Big jumps bring high stakes
As the ramps and features of the track grew higher, so too did the stakes for the riders, and Bereman admits that safety was near the front of his mind.
“The sky’s the limit when it comes to creativity, but at the end of the day, with that creativity, safety is paramount,” he says. “Ultimately, what we do is not safe by any means, so that was the biggest thing, trying to make it as safe as possible, but obviously, just create new features and things that you’ve never really seen before.”
Sipes provided his fellow riders with the biggest heart-in-mouth moment when his bike mysteriously stalled in mid-air, forcing him to bail out mid-jump and hurtle to the ground, with his machine dangerously close behind him.
“It’s kind of the nightmare scenario, the jumps are so big, and it’s not just the distance, the height that you get off these jumps,” Sipes explains. “I think I’d be guessing on the low side when I say I was probably 35 feet off the ground on that jump, so that’s a long way to fall… it’s really far up, even to jump into water from that height is kind of scary.
“In that moment you have half a second probably to figure out whether you’re going to ride it out or jump — and it’s not always best to jump, a lot of times it’s best to hang on — but in that instance, I was like, ‘This bike’s going to just body slam me if I don’t get away from it.'”
Miraculously, he walked away largely unscathed. “I was very sore and honestly pretty spooked by it, but we still had competition day, so I had to get back on it and go.”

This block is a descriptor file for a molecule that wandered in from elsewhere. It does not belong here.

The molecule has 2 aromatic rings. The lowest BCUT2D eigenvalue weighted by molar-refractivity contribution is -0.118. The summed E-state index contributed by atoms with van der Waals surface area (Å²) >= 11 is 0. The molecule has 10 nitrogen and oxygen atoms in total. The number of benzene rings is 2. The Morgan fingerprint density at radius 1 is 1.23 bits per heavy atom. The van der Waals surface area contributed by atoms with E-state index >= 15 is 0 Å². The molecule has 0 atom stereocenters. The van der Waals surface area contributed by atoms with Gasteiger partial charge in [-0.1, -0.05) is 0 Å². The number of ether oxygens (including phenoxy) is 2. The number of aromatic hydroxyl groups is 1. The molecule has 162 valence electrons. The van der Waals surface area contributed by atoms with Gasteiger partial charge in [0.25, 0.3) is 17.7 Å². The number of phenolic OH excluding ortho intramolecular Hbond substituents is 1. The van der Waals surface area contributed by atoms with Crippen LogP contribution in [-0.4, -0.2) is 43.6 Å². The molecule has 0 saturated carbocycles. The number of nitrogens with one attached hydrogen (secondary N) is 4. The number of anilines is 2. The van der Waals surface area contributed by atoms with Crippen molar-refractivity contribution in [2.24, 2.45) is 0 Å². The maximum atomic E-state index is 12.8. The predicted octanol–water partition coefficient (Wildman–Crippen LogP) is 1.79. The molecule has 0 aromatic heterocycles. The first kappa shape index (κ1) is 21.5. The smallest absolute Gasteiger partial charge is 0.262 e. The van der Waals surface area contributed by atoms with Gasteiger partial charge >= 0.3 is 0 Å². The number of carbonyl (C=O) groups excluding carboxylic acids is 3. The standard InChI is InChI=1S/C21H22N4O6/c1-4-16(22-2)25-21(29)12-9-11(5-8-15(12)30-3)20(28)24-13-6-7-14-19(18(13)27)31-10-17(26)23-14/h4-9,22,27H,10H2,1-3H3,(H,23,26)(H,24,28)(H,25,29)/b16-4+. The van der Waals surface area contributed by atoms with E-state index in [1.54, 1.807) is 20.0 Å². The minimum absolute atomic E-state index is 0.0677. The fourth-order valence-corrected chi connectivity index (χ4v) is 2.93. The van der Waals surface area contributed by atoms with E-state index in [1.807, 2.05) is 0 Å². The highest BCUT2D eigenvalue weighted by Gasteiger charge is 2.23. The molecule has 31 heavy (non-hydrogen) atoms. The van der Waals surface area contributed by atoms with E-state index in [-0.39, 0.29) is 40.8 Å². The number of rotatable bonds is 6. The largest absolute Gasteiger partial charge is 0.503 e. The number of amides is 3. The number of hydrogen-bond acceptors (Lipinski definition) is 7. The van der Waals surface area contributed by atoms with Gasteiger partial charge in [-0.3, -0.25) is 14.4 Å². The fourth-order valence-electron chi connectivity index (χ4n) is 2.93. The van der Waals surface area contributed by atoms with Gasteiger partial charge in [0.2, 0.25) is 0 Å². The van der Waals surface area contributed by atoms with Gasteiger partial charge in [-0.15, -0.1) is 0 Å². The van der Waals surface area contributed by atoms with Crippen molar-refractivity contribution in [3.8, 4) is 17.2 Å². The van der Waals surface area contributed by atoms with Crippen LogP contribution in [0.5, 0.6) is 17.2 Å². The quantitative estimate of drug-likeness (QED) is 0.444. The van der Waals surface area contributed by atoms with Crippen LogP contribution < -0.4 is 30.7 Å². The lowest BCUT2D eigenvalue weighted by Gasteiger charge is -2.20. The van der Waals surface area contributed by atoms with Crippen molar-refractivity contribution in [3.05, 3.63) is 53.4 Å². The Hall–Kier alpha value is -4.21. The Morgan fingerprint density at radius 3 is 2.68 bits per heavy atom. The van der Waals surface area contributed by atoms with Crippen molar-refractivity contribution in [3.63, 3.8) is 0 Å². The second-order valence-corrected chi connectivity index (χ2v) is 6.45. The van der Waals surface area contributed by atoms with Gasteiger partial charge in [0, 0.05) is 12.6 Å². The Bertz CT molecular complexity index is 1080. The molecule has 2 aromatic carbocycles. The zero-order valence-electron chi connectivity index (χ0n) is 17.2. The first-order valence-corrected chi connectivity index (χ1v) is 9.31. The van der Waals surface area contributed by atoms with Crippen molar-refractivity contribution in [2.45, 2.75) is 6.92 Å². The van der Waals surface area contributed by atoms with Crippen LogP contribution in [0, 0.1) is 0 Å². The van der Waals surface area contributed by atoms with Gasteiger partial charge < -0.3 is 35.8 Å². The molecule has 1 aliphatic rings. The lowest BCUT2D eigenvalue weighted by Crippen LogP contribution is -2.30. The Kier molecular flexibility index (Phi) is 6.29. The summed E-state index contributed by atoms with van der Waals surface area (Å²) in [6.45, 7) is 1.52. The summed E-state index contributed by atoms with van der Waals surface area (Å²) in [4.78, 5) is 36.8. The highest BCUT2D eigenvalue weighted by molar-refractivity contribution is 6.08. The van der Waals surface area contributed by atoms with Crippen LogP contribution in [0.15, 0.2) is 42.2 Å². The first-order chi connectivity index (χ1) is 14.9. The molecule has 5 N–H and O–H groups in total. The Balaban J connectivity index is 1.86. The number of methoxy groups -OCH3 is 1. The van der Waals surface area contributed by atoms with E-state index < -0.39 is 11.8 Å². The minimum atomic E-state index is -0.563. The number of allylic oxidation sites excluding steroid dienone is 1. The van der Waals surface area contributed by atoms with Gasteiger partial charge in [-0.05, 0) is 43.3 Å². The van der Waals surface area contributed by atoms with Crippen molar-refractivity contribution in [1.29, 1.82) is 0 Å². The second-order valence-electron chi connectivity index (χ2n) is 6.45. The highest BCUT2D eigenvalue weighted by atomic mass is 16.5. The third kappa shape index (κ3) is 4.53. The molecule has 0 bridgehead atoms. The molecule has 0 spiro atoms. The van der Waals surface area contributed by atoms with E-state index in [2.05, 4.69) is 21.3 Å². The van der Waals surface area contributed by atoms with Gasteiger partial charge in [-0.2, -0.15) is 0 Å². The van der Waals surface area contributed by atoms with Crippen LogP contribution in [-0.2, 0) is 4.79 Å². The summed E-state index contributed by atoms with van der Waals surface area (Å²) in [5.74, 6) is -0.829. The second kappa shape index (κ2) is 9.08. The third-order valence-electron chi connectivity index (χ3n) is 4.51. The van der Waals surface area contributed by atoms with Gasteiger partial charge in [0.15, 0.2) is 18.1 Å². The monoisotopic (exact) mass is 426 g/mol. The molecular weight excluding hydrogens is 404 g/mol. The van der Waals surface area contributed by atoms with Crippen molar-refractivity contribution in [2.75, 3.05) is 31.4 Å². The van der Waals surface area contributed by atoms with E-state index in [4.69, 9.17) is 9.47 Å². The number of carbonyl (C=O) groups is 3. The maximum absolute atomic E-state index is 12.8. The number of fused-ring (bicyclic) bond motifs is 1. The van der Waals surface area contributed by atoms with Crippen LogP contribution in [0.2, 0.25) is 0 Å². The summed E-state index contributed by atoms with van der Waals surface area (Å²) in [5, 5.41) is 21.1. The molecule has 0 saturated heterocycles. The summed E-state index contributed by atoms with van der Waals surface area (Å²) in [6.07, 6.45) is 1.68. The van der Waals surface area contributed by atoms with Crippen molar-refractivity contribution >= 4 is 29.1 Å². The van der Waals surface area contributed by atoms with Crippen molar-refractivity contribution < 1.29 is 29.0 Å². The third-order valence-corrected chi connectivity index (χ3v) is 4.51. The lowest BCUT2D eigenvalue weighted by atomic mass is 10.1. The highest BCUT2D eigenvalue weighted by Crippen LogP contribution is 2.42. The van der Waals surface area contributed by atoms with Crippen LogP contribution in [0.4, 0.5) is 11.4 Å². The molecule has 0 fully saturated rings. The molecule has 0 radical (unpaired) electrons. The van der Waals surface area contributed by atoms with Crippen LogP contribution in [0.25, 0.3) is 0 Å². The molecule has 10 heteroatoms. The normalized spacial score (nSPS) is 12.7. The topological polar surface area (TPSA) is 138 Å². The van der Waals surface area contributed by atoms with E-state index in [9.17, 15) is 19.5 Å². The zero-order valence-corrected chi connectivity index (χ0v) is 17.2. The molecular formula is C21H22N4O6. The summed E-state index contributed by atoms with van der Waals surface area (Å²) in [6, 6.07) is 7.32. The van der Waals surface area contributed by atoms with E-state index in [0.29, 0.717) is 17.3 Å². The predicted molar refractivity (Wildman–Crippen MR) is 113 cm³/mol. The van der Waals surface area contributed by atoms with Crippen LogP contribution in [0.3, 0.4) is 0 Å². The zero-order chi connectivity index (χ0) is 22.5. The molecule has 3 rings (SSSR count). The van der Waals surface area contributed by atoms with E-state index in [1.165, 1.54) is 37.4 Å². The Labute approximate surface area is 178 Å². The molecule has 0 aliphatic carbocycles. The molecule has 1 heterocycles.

‘It’s a billboard, it’s 15 feet off the ground’
Among the wilder parts of the track was a billboard that riders were using as a vertical touchpoint in mid-air. “The wall ride was one of the crazy things. It’s a billboard, it’s 15 feet off the ground, it’s 15 feet tall, and then 25 feet long,” Bereman recalls. “That was pretty scary because that’s not something that we do every day.”
Sipes was full of admiration for Bereman’s skill. “He’s one of the most talented guys I’ve ever seen on a motorcycle, and part of that is his ability to judge how fast to hit something when he’s never hit it before,” he smiles, wide eyed.
“A lot these jumps there’s no halfway, it’s either go all the way or don’t even roll over it, and his ability to go, ‘I think I’ll hit it second gear and three-quarter throttle,’ and he makes it, and it’s amazing to watch that.”
The Red Bull Imagination event was a competition, with riders judged for style by a watching jury. Axell Hodges was crowned the winner in the end, followed by fellow X-Games star Colby Raha and Bereman himself in third. But while competing was important, the consensus seemed to indicate a different kind of atmosphere.
“The vibe was amazing,” Bereman grins. “When it comes to racing or freestyle, you’re almost bred to beat your competitor; with freeriding, we’re kind of all in this together and we’re feeding off each other.”
“It was the most fun week I’ve had on a dirt bike,” Sipes concurs. “I’ve been riding my whole life and I’ve done some really cool stuff, but fun factor-wise this takes the cake.”
For his part, Bereman is already thinking about next year’s event. “This is a new lane in our sport,” he says. “It’s a work in progress, we’re learning as we go, and each year that we do it, we take things back that we learned that we could do better, then try to implement them the following year.
“Hopefully, if all goes well, we can come back with 3.0 and keep building.”